Art and music have been used for years in various forms of therapy due to their healing powers, but many people don’t understand how big a part they can play in boosting mental health and overall well-being. Not only do they promote wellness by giving an individual an outlet for stress and anxiety, but they can help you socialize and provide a confidence boost, two things that are important for all ages but that are essential for young people.
Music, especially, can make a big difference in the life of someone who is battling stress, depression, anxiety, or substance abuse. It can help a student do better in school by waking up the part of the brain that processes language, and it can help young people get involved and active in school activities. Music can also help form bonds with other people, allowing the individual to stay social and connected. read more →
Launched on 15 July 2016, it’s been an exciting time as Nourish Network finds its feet and place in the local community.
Nourish is a volunteer-based, holistic outreach program developed to educate, empower and support parents and guardians finding it difficult to provide for their families.
Working with local schools in the Yarra Ranges (outer east of Melbourne), families are selected based on circumstances and their willingness to participate and eventually give back to their community.
A member-only program, Nourish partners with SecondBite and local businesses and organizations to provide a weekly allocation of fruit, vegetables, bread, eggs, recipes and nutritional information, wellbeing resources, friendship, and support.
As well as providing nourishment for their bodies, we also aim to help heal their souls by providing a place for respite where people can connect with others in similar situations and enjoy a variety of activities and therapies.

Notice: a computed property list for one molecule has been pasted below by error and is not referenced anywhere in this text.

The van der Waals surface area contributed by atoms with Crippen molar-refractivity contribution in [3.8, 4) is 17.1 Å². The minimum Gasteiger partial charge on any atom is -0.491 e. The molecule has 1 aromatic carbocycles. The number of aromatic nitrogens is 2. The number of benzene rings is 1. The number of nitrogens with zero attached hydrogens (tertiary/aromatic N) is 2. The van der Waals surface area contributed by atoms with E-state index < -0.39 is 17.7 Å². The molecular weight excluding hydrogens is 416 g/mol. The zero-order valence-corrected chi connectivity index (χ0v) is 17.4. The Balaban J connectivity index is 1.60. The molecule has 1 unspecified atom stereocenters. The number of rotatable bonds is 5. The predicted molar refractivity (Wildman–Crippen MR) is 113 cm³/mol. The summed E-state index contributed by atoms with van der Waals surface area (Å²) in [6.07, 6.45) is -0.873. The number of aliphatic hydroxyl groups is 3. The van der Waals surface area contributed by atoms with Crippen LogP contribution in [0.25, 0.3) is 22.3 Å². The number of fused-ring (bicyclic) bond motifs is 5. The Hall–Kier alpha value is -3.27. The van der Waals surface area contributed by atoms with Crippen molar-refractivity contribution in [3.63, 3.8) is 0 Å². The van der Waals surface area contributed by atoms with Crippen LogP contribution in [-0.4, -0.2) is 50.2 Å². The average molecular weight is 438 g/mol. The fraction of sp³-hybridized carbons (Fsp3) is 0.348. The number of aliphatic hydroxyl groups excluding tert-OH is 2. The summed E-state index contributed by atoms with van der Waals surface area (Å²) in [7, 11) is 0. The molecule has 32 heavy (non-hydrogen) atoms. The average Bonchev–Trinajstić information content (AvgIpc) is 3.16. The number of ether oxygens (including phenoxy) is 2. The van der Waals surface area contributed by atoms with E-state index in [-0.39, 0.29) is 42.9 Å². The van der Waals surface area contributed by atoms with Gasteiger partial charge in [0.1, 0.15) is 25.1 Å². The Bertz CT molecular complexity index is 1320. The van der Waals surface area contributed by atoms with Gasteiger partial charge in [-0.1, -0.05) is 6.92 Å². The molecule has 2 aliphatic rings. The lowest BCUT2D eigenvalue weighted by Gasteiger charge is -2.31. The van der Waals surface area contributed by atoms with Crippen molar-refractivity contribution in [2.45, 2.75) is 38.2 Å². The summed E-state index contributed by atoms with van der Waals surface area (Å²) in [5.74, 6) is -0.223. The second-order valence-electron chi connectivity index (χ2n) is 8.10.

We used 2016 as a pilot year with a small group to gain insight into the social, emotional and financial struggles our members face so we are better able to provide for their needs. read more →
No regrets. It’s a flippant and casual statement so easily bandied around by the youth, by those with time. But to what extent do we actually mean these words? To what extent do we actually live a life of no regrets on a daily basis?
Bronnie Ware, a former palliative care nurse identified the top five regrets of the dying in her book by the same name. Throughout it she learnt a lot about regret, reflecting on the vast percentage of humans who get to the end of their lives wistfully wishing they had lived in a different way.
From unresolved issues in relationships and conversations that were never had, to dreams merely half filled and chips on shoulders long kept, Bronnie explores the feelings associated with an existence unfulfilled. Some were able to come to a resolution, but for others, they just didn’t have enough time left to sort it all out.
Life lessons; often they are most powerfully learnt from mistakes we make. In this case, let’s learn from others. Let’s be motivated to live our lives as if it were our last. read more →